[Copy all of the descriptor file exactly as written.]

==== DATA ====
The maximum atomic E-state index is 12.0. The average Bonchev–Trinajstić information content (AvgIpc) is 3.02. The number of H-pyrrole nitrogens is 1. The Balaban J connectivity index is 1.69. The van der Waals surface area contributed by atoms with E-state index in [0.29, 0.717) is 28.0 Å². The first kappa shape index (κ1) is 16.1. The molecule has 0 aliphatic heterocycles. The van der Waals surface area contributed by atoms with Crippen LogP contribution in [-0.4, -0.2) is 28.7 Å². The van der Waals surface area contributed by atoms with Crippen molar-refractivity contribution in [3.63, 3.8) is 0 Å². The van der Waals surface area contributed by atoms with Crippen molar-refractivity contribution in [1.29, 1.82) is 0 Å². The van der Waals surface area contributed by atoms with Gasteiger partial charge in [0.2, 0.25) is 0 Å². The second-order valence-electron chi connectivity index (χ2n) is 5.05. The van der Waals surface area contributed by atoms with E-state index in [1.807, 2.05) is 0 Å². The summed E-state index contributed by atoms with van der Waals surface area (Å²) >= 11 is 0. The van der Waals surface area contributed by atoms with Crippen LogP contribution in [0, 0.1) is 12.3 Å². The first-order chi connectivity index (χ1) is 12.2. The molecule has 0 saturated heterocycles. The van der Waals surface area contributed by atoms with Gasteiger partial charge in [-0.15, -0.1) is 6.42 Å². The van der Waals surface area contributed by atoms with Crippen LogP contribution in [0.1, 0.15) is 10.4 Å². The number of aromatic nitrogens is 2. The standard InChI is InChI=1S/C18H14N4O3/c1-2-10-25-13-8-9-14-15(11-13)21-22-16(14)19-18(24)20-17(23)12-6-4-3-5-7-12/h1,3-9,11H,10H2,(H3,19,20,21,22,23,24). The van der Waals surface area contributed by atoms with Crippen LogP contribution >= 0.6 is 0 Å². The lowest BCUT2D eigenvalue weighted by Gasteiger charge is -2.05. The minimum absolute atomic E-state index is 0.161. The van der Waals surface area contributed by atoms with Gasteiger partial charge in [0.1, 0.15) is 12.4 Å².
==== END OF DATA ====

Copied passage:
The maximum atomic E-state index is 12.0. The average Bonchev–Trinajstić information content (AvgIpc) is 3.02. The number of H-pyrrole nitrogens is 1. The Balaban J connectivity index is 1.69. The van der Waals surface area contributed by atoms with E-state index in [0.29, 0.717) is 28.0 Å². The first kappa shape index (κ1) is 16.1. The molecule has 0 aliphatic heterocycles. The van der Waals surface area contributed by atoms with Crippen LogP contribution in [-0.4, -0.2) is 28.7 Å². The van der Waals surface area contributed by atoms with Crippen molar-refractivity contribution in [3.63, 3.8) is 0 Å². The van der Waals surface area contributed by atoms with Crippen molar-refractivity contribution in [1.29, 1.82) is 0 Å². The van der Waals surface area contributed by atoms with Gasteiger partial charge in [0.2, 0.25) is 0 Å². The second-order valence-electron chi connectivity index (χ2n) is 5.05. The van der Waals surface area contributed by atoms with E-state index in [1.807, 2.05) is 0 Å². The summed E-state index contributed by atoms with van der Waals surface area (Å²) >= 11 is 0. The van der Waals surface area contributed by atoms with Crippen LogP contribution in [0, 0.1) is 12.3 Å². The first-order chi connectivity index (χ1) is 12.2. The molecule has 0 saturated heterocycles. The van der Waals surface area contributed by atoms with Gasteiger partial charge in [-0.15, -0.1) is 6.42 Å². The van der Waals surface area contributed by atoms with Crippen LogP contribution in [0.1, 0.15) is 10.4 Å². The number of aromatic nitrogens is 2. The standard InChI is InChI=1S/C18H14N4O3/c1-2-10-25-13-8-9-14-15(11-13)21-22-16(14)19-18(24)20-17(23)12-6-4-3-5-7-12/h1,3-9,11H,10H2,(H3,19,20,21,22,23,24). The van der Waals surface area contributed by atoms with Crippen LogP contribution >= 0.6 is 0 Å². The lowest BCUT2D eigenvalue weighted by Gasteiger charge is -2.05. The minimum absolute atomic E-state index is 0.161. The van der Waals surface area contributed by atoms with Gasteiger partial charge in [0.1, 0.15) is 12.4 Å².